Quantity Drives 2006 Box Office Past 2005
by Brandon Gray
May 12, 2006
In the first third of 2006, Hollywood wiped out slump talk through sheer volume.
From January to April, the box office improved five percent over the comparable time period in 2005, and, now with seven up weeks in a row, the summer movie season appears to have a momentum that last year lacked. However, closer inspection reveals that 2006's advantage thus far has sprung from more movies.
In 2005, there were 46 new nationwide releases through April. This year, the count ballooned to 63—the most ever on record. Overall, that contributed to 2006's $2.72 billion tally through April, versus 2005's $2.57 billion.
Growing five percent from a 37 percent increase in the number of new wide releases does not suggest a significant expansion of the box office pie in 2006. Indeed, the average wide release through April made $34.4 million, compared to $42.8 million in 2005.
The sole picture to cross the $100 million mark through April 30 was Ice Age: The Meltdown with $177.9 million. In 2005, three pictures had reached that milestone through the same point: Hitch ($177.1 million), Robots ($122.6 million) and The Pacifier ($108 million). 2006 gained most of its ground in pictures grossing less than $50 million.
Though inexpensive to produce and seemingly ubiquitous, horror pictures have not made the difference in 2006. In fact, 2006 and 2005 each had eight horror releases through April, but 2006's crop grossed 17 percent less than 2005's. If one genre must be named a factor, it would be family and children's pictures. Hollywood released 11 of them in 2006, out-grossing the seven from 2005 by $185 million—or more than 2006's overall lead on 2005.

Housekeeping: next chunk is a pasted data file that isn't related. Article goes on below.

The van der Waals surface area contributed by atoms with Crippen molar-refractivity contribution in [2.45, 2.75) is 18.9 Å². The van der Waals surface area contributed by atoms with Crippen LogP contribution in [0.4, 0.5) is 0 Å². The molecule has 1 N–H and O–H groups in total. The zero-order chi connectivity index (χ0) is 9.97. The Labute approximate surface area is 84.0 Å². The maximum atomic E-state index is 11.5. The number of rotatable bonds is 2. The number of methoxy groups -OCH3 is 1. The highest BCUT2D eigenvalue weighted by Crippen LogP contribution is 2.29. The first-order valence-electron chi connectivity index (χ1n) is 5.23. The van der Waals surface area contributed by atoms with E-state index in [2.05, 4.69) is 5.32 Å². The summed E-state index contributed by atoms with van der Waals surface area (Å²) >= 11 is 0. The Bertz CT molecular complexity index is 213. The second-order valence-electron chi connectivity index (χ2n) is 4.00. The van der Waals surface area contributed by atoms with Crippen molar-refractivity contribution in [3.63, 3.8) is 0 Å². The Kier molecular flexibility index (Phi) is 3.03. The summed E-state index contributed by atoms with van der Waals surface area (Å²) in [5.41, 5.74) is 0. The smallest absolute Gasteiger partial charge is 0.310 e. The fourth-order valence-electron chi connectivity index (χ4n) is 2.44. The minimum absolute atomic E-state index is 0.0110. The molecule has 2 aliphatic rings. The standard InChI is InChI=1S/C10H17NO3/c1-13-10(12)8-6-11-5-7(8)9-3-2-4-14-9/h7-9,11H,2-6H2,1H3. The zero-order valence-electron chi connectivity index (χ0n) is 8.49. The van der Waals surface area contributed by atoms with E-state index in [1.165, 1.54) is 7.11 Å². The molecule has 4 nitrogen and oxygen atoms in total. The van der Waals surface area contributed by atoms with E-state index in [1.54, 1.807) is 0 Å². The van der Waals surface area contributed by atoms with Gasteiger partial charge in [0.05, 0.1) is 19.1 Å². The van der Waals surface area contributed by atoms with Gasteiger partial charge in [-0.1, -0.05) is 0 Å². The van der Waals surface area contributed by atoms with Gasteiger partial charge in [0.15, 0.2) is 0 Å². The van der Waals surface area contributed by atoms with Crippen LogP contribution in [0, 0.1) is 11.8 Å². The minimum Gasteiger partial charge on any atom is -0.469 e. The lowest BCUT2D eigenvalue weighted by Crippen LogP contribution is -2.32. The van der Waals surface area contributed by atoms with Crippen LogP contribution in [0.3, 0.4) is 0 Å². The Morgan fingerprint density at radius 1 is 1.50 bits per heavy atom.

Quantity has kept 2006 ahead of 2005, reinforcing the fact that content is king. Moving forward, the summer won't see a substantial increase in the number of movies like the first third of the year—as usual, there'll be nearly 50 wide releases.
Hollywood will step up to the plate with more intended mass appeal pictures, particularly in May. The month is stacked with five event-style hopefuls (Mission: Impossible III, Poseidon, The Da Vinci Code, Over the Hedge, X-Men: The Last Stand) compared to 2005's two (Star Wars: Episode III - Revenge of the Sith, Madagascar).